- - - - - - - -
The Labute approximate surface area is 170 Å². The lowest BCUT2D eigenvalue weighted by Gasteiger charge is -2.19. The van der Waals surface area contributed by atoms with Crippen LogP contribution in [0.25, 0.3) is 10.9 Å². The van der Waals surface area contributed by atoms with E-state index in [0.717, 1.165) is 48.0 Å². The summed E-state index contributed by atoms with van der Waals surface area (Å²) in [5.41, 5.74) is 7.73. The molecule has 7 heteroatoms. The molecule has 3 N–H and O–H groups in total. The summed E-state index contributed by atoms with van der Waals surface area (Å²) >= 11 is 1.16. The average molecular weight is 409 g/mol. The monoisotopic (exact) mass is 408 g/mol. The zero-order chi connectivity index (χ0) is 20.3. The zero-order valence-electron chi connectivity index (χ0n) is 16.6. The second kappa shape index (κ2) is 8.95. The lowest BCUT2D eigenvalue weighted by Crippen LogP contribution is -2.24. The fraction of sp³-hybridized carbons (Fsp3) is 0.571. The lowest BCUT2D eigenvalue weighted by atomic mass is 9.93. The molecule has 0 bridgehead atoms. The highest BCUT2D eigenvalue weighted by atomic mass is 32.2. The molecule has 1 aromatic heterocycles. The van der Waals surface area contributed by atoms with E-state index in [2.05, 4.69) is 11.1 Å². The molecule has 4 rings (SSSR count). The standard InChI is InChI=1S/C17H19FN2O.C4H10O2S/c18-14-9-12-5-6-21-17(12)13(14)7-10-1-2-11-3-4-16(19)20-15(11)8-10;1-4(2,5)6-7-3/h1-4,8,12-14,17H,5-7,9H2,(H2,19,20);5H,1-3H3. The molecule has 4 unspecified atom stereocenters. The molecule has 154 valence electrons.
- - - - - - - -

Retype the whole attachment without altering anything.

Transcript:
The Labute approximate surface area is 170 Å². The lowest BCUT2D eigenvalue weighted by Gasteiger charge is -2.19. The van der Waals surface area contributed by atoms with Crippen LogP contribution in [0.25, 0.3) is 10.9 Å². The van der Waals surface area contributed by atoms with E-state index in [0.717, 1.165) is 48.0 Å². The summed E-state index contributed by atoms with van der Waals surface area (Å²) in [5.41, 5.74) is 7.73. The molecule has 7 heteroatoms. The molecule has 3 N–H and O–H groups in total. The summed E-state index contributed by atoms with van der Waals surface area (Å²) >= 11 is 1.16. The average molecular weight is 409 g/mol. The monoisotopic (exact) mass is 408 g/mol. The zero-order chi connectivity index (χ0) is 20.3. The zero-order valence-electron chi connectivity index (χ0n) is 16.6. The second kappa shape index (κ2) is 8.95. The lowest BCUT2D eigenvalue weighted by Crippen LogP contribution is -2.24. The fraction of sp³-hybridized carbons (Fsp3) is 0.571. The lowest BCUT2D eigenvalue weighted by atomic mass is 9.93. The molecule has 0 bridgehead atoms. The highest BCUT2D eigenvalue weighted by atomic mass is 32.2. The molecule has 1 aromatic heterocycles. The van der Waals surface area contributed by atoms with E-state index in [2.05, 4.69) is 11.1 Å². The molecule has 4 rings (SSSR count). The standard InChI is InChI=1S/C17H19FN2O.C4H10O2S/c18-14-9-12-5-6-21-17(12)13(14)7-10-1-2-11-3-4-16(19)20-15(11)8-10;1-4(2,5)6-7-3/h1-4,8,12-14,17H,5-7,9H2,(H2,19,20);5H,1-3H3. The molecule has 4 unspecified atom stereocenters. The molecule has 154 valence electrons.